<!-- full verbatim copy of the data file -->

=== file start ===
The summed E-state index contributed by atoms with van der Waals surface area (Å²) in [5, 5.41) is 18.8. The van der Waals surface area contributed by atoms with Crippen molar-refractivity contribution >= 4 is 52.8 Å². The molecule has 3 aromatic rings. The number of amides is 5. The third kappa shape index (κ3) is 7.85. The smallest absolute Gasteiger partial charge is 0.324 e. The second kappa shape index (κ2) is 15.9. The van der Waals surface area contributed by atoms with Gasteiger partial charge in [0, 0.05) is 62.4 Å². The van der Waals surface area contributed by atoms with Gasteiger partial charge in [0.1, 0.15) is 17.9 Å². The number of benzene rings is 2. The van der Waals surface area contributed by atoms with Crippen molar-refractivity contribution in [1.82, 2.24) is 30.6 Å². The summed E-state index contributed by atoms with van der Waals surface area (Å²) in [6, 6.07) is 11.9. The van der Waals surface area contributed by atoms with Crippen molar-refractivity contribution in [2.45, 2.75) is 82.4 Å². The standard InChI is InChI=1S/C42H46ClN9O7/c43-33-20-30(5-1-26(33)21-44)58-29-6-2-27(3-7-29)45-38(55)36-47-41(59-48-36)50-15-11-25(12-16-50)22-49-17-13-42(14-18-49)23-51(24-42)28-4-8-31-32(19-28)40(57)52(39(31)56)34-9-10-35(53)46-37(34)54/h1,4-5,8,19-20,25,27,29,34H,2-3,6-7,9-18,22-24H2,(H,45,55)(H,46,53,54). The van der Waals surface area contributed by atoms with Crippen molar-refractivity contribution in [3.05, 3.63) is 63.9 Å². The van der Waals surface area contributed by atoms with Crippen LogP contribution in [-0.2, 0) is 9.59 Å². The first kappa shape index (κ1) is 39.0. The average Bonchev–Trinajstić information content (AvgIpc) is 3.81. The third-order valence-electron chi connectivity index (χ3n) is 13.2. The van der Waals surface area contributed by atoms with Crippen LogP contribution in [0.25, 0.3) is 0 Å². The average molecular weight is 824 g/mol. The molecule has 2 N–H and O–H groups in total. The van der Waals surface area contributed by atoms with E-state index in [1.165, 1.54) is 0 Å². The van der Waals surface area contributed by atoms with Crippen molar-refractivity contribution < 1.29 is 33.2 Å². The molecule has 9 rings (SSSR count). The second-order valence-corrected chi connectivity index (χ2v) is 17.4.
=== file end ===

The summed E-state index contributed by atoms with van der Waals surface area (Å²) in [5, 5.41) is 18.8. The van der Waals surface area contributed by atoms with Crippen molar-refractivity contribution >= 4 is 52.8 Å². The molecule has 3 aromatic rings. The number of amides is 5. The third kappa shape index (κ3) is 7.85. The smallest absolute Gasteiger partial charge is 0.324 e. The second kappa shape index (κ2) is 15.9. The van der Waals surface area contributed by atoms with Gasteiger partial charge in [0, 0.05) is 62.4 Å². The van der Waals surface area contributed by atoms with Gasteiger partial charge in [0.1, 0.15) is 17.9 Å². The number of benzene rings is 2. The van der Waals surface area contributed by atoms with Crippen molar-refractivity contribution in [1.82, 2.24) is 30.6 Å². The summed E-state index contributed by atoms with van der Waals surface area (Å²) in [6, 6.07) is 11.9. The van der Waals surface area contributed by atoms with Crippen molar-refractivity contribution in [2.45, 2.75) is 82.4 Å². The standard InChI is InChI=1S/C42H46ClN9O7/c43-33-20-30(5-1-26(33)21-44)58-29-6-2-27(3-7-29)45-38(55)36-47-41(59-48-36)50-15-11-25(12-16-50)22-49-17-13-42(14-18-49)23-51(24-42)28-4-8-31-32(19-28)40(57)52(39(31)56)34-9-10-35(53)46-37(34)54/h1,4-5,8,19-20,25,27,29,34H,2-3,6-7,9-18,22-24H2,(H,45,55)(H,46,53,54). The van der Waals surface area contributed by atoms with Crippen molar-refractivity contribution in [3.05, 3.63) is 63.9 Å². The van der Waals surface area contributed by atoms with Crippen LogP contribution in [-0.2, 0) is 9.59 Å². The first kappa shape index (κ1) is 39.0. The average Bonchev–Trinajstić information content (AvgIpc) is 3.81. The third-order valence-electron chi connectivity index (χ3n) is 13.2. The van der Waals surface area contributed by atoms with Crippen LogP contribution in [0.25, 0.3) is 0 Å². The average molecular weight is 824 g/mol. The molecule has 2 N–H and O–H groups in total. The van der Waals surface area contributed by atoms with E-state index in [1.165, 1.54) is 0 Å². The van der Waals surface area contributed by atoms with Crippen molar-refractivity contribution < 1.29 is 33.2 Å². The molecule has 9 rings (SSSR count). The second-order valence-corrected chi connectivity index (χ2v) is 17.4.